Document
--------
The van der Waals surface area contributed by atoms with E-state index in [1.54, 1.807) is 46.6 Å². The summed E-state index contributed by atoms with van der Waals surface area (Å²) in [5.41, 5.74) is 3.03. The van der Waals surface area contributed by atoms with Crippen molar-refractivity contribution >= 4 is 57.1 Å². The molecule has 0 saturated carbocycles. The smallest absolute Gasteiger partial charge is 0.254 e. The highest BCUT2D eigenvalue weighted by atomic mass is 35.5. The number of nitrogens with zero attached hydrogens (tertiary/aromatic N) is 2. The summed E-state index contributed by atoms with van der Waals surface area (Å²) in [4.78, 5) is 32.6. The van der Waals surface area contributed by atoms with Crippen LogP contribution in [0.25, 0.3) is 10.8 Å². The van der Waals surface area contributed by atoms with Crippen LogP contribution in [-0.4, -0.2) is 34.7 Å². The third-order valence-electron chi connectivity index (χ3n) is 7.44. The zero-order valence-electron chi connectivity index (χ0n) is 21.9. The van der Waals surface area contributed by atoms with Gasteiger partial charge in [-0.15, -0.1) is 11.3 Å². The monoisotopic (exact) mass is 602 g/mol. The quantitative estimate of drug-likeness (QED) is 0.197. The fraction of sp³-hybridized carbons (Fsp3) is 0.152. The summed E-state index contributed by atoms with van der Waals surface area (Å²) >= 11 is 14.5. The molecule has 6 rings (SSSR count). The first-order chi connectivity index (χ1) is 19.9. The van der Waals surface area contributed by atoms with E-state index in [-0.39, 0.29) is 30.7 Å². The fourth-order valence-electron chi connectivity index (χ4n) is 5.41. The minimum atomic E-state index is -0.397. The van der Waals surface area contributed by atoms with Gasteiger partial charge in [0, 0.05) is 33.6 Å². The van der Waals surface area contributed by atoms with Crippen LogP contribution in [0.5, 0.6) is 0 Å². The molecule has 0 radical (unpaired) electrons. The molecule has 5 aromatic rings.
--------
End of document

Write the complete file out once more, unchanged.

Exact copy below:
The van der Waals surface area contributed by atoms with E-state index in [1.54, 1.807) is 46.6 Å². The summed E-state index contributed by atoms with van der Waals surface area (Å²) in [5.41, 5.74) is 3.03. The van der Waals surface area contributed by atoms with Crippen molar-refractivity contribution >= 4 is 57.1 Å². The molecule has 0 saturated carbocycles. The smallest absolute Gasteiger partial charge is 0.254 e. The highest BCUT2D eigenvalue weighted by atomic mass is 35.5. The number of nitrogens with zero attached hydrogens (tertiary/aromatic N) is 2. The summed E-state index contributed by atoms with van der Waals surface area (Å²) in [4.78, 5) is 32.6. The van der Waals surface area contributed by atoms with Crippen LogP contribution in [0.25, 0.3) is 10.8 Å². The van der Waals surface area contributed by atoms with Crippen LogP contribution in [-0.4, -0.2) is 34.7 Å². The third-order valence-electron chi connectivity index (χ3n) is 7.44. The zero-order valence-electron chi connectivity index (χ0n) is 21.9. The van der Waals surface area contributed by atoms with Gasteiger partial charge in [-0.15, -0.1) is 11.3 Å². The monoisotopic (exact) mass is 602 g/mol. The quantitative estimate of drug-likeness (QED) is 0.197. The fraction of sp³-hybridized carbons (Fsp3) is 0.152. The summed E-state index contributed by atoms with van der Waals surface area (Å²) >= 11 is 14.5. The molecule has 6 rings (SSSR count). The first-order chi connectivity index (χ1) is 19.9. The van der Waals surface area contributed by atoms with E-state index in [-0.39, 0.29) is 30.7 Å². The fourth-order valence-electron chi connectivity index (χ4n) is 5.41. The minimum atomic E-state index is -0.397. The van der Waals surface area contributed by atoms with Gasteiger partial charge in [0, 0.05) is 33.6 Å². The van der Waals surface area contributed by atoms with Crippen LogP contribution in [0.5, 0.6) is 0 Å². The molecule has 0 radical (unpaired) electrons. The molecule has 5 aromatic rings.